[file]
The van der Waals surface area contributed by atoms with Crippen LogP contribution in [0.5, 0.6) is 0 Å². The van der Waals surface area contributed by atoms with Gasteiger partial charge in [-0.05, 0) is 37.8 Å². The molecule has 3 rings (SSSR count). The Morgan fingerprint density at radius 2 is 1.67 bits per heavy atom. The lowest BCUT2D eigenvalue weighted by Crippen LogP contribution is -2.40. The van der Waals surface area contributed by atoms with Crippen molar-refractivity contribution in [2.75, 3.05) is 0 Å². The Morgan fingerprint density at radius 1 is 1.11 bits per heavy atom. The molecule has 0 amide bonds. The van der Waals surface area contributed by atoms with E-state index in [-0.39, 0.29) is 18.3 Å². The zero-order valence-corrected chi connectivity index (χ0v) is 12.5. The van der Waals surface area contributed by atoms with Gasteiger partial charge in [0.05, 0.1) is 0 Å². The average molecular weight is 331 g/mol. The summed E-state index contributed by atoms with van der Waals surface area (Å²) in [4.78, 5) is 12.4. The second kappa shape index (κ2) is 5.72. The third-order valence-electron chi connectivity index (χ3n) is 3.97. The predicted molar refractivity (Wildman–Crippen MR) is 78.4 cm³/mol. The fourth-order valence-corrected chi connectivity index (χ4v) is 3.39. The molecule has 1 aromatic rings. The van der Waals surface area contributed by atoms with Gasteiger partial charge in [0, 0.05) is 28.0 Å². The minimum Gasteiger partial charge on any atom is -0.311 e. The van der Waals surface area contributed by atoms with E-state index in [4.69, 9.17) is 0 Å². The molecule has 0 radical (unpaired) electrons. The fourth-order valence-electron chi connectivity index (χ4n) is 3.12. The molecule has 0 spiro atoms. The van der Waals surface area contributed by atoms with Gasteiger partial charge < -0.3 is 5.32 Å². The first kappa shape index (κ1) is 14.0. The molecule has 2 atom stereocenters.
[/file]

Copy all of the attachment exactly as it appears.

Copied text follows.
The van der Waals surface area contributed by atoms with Crippen LogP contribution in [0.5, 0.6) is 0 Å². The van der Waals surface area contributed by atoms with Gasteiger partial charge in [-0.05, 0) is 37.8 Å². The molecule has 3 rings (SSSR count). The Morgan fingerprint density at radius 2 is 1.67 bits per heavy atom. The lowest BCUT2D eigenvalue weighted by Crippen LogP contribution is -2.40. The van der Waals surface area contributed by atoms with Crippen molar-refractivity contribution in [2.75, 3.05) is 0 Å². The Morgan fingerprint density at radius 1 is 1.11 bits per heavy atom. The molecule has 0 amide bonds. The van der Waals surface area contributed by atoms with E-state index in [-0.39, 0.29) is 18.3 Å². The zero-order valence-corrected chi connectivity index (χ0v) is 12.5. The van der Waals surface area contributed by atoms with Gasteiger partial charge in [0.05, 0.1) is 0 Å². The average molecular weight is 331 g/mol. The summed E-state index contributed by atoms with van der Waals surface area (Å²) in [4.78, 5) is 12.4. The second kappa shape index (κ2) is 5.72. The third-order valence-electron chi connectivity index (χ3n) is 3.97. The predicted molar refractivity (Wildman–Crippen MR) is 78.4 cm³/mol. The fourth-order valence-corrected chi connectivity index (χ4v) is 3.39. The molecule has 1 aromatic rings. The van der Waals surface area contributed by atoms with Gasteiger partial charge in [0, 0.05) is 28.0 Å². The minimum Gasteiger partial charge on any atom is -0.311 e. The van der Waals surface area contributed by atoms with E-state index in [4.69, 9.17) is 0 Å². The molecule has 0 radical (unpaired) electrons. The fourth-order valence-electron chi connectivity index (χ4n) is 3.12. The molecule has 0 spiro atoms. The van der Waals surface area contributed by atoms with Gasteiger partial charge < -0.3 is 5.32 Å². The first kappa shape index (κ1) is 14.0. The molecule has 2 atom stereocenters.